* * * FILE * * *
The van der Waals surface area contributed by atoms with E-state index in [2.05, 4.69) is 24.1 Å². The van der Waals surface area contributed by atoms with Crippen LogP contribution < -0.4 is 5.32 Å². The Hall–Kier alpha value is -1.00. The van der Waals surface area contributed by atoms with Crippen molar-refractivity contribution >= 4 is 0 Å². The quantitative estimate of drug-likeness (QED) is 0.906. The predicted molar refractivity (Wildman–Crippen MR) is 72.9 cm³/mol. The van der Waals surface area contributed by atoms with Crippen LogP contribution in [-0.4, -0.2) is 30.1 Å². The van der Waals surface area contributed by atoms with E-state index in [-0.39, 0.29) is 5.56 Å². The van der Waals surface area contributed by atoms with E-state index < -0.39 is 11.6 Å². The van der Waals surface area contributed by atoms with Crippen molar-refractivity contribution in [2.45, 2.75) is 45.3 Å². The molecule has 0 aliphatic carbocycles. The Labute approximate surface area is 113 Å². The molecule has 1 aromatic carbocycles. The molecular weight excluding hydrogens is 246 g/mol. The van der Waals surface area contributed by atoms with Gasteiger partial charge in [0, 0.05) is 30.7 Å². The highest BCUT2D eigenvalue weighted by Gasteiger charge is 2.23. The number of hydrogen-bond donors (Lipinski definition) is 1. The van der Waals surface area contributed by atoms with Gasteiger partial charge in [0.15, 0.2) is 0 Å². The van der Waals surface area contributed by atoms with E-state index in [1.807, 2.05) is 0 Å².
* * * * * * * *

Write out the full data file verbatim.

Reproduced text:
The van der Waals surface area contributed by atoms with E-state index in [2.05, 4.69) is 24.1 Å². The van der Waals surface area contributed by atoms with Crippen LogP contribution < -0.4 is 5.32 Å². The Hall–Kier alpha value is -1.00. The van der Waals surface area contributed by atoms with Crippen molar-refractivity contribution >= 4 is 0 Å². The quantitative estimate of drug-likeness (QED) is 0.906. The predicted molar refractivity (Wildman–Crippen MR) is 72.9 cm³/mol. The van der Waals surface area contributed by atoms with Crippen LogP contribution in [-0.4, -0.2) is 30.1 Å². The van der Waals surface area contributed by atoms with E-state index in [-0.39, 0.29) is 5.56 Å². The van der Waals surface area contributed by atoms with E-state index < -0.39 is 11.6 Å². The van der Waals surface area contributed by atoms with Crippen molar-refractivity contribution in [2.45, 2.75) is 45.3 Å². The molecule has 0 aliphatic carbocycles. The Labute approximate surface area is 113 Å². The molecule has 1 aromatic carbocycles. The molecular weight excluding hydrogens is 246 g/mol. The van der Waals surface area contributed by atoms with Gasteiger partial charge in [0, 0.05) is 30.7 Å². The highest BCUT2D eigenvalue weighted by Gasteiger charge is 2.23. The number of hydrogen-bond donors (Lipinski definition) is 1. The van der Waals surface area contributed by atoms with Gasteiger partial charge in [0.15, 0.2) is 0 Å². The van der Waals surface area contributed by atoms with E-state index in [1.807, 2.05) is 0 Å².